In the past couple of weeks, the haze in Bangkok has increased to dangerous levels causing locals to cough and sneeze blood
The toxic smog led to the temporary closure of more than 400 schools on 30 January, as authorities struggled to manage the crisis
Thailand's Pollution Control Department (PCD) director-general Pralong Damronthai revealed that the haze is a result of car exhaust fumes, open burning, and pollution from factories, Bangkok Post reported.
Consequently, certain vehicles are being inspected and banned daily to reduce the dust in the city.
Locals have been encouraged to use public transport, as many looked for ways to cope with the pollution.
One man in particular went viral after he tested a pair of nasal filters.
The silicone-like instrument, which comes in different sizes, has two extra filters that you can use to swap once the previous ones get congested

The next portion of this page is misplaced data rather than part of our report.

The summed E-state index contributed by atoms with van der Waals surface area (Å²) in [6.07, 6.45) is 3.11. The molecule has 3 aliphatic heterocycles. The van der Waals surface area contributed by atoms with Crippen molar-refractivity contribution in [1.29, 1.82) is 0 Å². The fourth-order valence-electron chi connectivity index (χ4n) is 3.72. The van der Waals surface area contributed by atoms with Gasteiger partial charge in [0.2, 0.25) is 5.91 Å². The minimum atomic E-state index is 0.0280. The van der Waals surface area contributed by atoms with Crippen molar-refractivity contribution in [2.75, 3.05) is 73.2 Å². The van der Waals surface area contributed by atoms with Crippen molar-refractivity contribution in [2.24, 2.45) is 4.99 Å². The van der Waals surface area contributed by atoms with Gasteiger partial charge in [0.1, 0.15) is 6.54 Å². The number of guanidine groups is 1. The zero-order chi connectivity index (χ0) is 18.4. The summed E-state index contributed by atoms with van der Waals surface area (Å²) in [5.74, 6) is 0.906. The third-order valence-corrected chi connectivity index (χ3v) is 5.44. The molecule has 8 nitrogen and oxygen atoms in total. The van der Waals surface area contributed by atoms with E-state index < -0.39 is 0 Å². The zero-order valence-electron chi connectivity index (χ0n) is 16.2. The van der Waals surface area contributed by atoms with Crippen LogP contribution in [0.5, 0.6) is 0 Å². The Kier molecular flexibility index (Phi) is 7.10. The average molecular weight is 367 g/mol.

Saimake explained to SAYS that though the nasal filters worked well, he found them to be a little uncomfortable to wear because the filter doesn't protect your mouth.
"It's really hard to keep the mouth closed when you're outside. Plus it's harder to breathe because the filter is directly placed in the nostrils, making it difficult to inhale quickly," he said.
"Compared to N95 (mask), I would still recommend [using the mask]," he said.
For reference, here's how an N95 mask looks:
Thai authorities have taken measures to clear the haze, which is expected to last for the next few days: